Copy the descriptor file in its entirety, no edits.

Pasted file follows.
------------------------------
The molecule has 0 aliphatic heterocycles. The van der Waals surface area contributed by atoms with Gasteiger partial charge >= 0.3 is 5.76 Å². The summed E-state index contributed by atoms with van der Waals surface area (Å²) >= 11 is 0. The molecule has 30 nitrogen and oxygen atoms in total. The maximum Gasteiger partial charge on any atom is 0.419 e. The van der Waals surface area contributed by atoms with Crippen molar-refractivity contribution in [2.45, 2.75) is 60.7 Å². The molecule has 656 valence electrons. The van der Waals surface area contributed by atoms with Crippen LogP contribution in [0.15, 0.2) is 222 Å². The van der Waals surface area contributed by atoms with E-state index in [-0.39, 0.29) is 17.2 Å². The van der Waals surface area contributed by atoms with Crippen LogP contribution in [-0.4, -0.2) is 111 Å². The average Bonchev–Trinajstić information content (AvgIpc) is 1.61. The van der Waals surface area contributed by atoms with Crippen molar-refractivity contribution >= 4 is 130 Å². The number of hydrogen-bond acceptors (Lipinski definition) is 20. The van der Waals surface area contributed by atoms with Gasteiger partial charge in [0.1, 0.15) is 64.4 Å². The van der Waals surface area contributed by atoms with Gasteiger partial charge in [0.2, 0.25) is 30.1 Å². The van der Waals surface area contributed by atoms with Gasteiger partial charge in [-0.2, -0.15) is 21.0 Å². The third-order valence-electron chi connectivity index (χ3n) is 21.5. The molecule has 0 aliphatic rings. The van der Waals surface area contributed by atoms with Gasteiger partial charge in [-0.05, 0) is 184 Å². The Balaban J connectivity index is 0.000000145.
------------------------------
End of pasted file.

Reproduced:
The molecule has 0 aliphatic heterocycles. The van der Waals surface area contributed by atoms with Gasteiger partial charge >= 0.3 is 5.76 Å². The summed E-state index contributed by atoms with van der Waals surface area (Å²) >= 11 is 0. The molecule has 30 nitrogen and oxygen atoms in total. The maximum Gasteiger partial charge on any atom is 0.419 e. The van der Waals surface area contributed by atoms with Crippen molar-refractivity contribution in [2.45, 2.75) is 60.7 Å². The molecule has 656 valence electrons. The van der Waals surface area contributed by atoms with Crippen LogP contribution in [0.15, 0.2) is 222 Å². The van der Waals surface area contributed by atoms with E-state index in [-0.39, 0.29) is 17.2 Å². The van der Waals surface area contributed by atoms with Crippen LogP contribution in [-0.4, -0.2) is 111 Å². The average Bonchev–Trinajstić information content (AvgIpc) is 1.61. The van der Waals surface area contributed by atoms with Crippen molar-refractivity contribution >= 4 is 130 Å². The number of hydrogen-bond acceptors (Lipinski definition) is 20. The van der Waals surface area contributed by atoms with Gasteiger partial charge in [0.1, 0.15) is 64.4 Å². The van der Waals surface area contributed by atoms with Gasteiger partial charge in [0.2, 0.25) is 30.1 Å². The van der Waals surface area contributed by atoms with Gasteiger partial charge in [-0.2, -0.15) is 21.0 Å². The third-order valence-electron chi connectivity index (χ3n) is 21.5. The molecule has 0 aliphatic rings. The van der Waals surface area contributed by atoms with Gasteiger partial charge in [-0.05, 0) is 184 Å². The Balaban J connectivity index is 0.000000145.